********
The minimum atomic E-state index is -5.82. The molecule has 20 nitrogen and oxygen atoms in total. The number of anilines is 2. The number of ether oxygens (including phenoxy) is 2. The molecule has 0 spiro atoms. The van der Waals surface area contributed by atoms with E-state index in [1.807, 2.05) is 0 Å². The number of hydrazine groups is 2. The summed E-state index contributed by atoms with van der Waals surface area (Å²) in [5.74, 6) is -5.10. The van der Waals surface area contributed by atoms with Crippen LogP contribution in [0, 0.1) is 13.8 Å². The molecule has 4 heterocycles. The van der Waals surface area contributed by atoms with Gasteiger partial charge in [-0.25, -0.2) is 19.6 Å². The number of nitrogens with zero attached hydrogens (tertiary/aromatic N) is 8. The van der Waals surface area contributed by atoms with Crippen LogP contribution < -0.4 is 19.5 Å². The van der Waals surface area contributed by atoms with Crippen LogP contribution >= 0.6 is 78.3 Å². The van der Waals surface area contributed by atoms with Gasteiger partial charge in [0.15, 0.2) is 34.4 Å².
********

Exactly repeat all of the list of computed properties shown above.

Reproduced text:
The minimum atomic E-state index is -5.82. The molecule has 20 nitrogen and oxygen atoms in total. The number of anilines is 2. The number of ether oxygens (including phenoxy) is 2. The molecule has 0 spiro atoms. The van der Waals surface area contributed by atoms with E-state index in [1.807, 2.05) is 0 Å². The number of hydrazine groups is 2. The summed E-state index contributed by atoms with van der Waals surface area (Å²) in [5.74, 6) is -5.10. The van der Waals surface area contributed by atoms with Crippen LogP contribution in [0, 0.1) is 13.8 Å². The molecule has 4 heterocycles. The van der Waals surface area contributed by atoms with Gasteiger partial charge in [-0.25, -0.2) is 19.6 Å². The number of nitrogens with zero attached hydrogens (tertiary/aromatic N) is 8. The van der Waals surface area contributed by atoms with Crippen LogP contribution < -0.4 is 19.5 Å². The van der Waals surface area contributed by atoms with Crippen LogP contribution >= 0.6 is 78.3 Å². The van der Waals surface area contributed by atoms with Gasteiger partial charge in [0.15, 0.2) is 34.4 Å².